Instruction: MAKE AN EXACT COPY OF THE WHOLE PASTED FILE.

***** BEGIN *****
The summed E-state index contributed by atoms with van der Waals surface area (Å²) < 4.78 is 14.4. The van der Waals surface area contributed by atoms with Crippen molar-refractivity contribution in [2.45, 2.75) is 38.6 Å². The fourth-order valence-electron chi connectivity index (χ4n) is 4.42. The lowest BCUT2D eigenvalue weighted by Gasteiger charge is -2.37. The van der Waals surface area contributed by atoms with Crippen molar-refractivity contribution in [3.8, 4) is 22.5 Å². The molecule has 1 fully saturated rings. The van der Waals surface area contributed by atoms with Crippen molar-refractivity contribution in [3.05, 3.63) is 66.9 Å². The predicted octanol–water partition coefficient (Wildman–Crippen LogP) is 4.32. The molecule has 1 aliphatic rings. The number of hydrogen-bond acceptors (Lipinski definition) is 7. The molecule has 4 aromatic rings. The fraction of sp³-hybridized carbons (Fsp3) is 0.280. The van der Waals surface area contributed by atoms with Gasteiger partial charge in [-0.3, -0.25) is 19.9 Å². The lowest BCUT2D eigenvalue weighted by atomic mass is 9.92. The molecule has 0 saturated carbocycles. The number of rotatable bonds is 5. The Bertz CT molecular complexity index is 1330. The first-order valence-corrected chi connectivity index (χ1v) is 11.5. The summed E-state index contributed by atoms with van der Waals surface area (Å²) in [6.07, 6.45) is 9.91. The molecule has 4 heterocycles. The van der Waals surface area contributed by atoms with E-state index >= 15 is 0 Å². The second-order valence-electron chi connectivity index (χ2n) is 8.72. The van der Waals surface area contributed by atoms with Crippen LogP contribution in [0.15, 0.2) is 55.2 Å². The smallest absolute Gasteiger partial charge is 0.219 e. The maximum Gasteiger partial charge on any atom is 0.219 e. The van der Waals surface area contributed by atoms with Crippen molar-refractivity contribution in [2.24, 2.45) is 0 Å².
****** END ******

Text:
The summed E-state index contributed by atoms with van der Waals surface area (Å²) < 4.78 is 14.4. The van der Waals surface area contributed by atoms with Crippen molar-refractivity contribution in [2.45, 2.75) is 38.6 Å². The fourth-order valence-electron chi connectivity index (χ4n) is 4.42. The lowest BCUT2D eigenvalue weighted by Gasteiger charge is -2.37. The van der Waals surface area contributed by atoms with Crippen molar-refractivity contribution in [3.8, 4) is 22.5 Å². The molecule has 1 fully saturated rings. The van der Waals surface area contributed by atoms with Crippen molar-refractivity contribution in [3.05, 3.63) is 66.9 Å². The predicted octanol–water partition coefficient (Wildman–Crippen LogP) is 4.32. The molecule has 1 aliphatic rings. The number of hydrogen-bond acceptors (Lipinski definition) is 7. The molecule has 4 aromatic rings. The fraction of sp³-hybridized carbons (Fsp3) is 0.280. The van der Waals surface area contributed by atoms with Gasteiger partial charge in [-0.3, -0.25) is 19.9 Å². The lowest BCUT2D eigenvalue weighted by atomic mass is 9.92. The molecule has 0 saturated carbocycles. The number of rotatable bonds is 5. The Bertz CT molecular complexity index is 1330. The first-order valence-corrected chi connectivity index (χ1v) is 11.5. The summed E-state index contributed by atoms with van der Waals surface area (Å²) in [6.07, 6.45) is 9.91. The molecule has 4 heterocycles. The van der Waals surface area contributed by atoms with E-state index >= 15 is 0 Å². The second-order valence-electron chi connectivity index (χ2n) is 8.72. The van der Waals surface area contributed by atoms with Crippen LogP contribution in [0.15, 0.2) is 55.2 Å². The smallest absolute Gasteiger partial charge is 0.219 e. The maximum Gasteiger partial charge on any atom is 0.219 e. The van der Waals surface area contributed by atoms with Crippen molar-refractivity contribution in [2.24, 2.45) is 0 Å².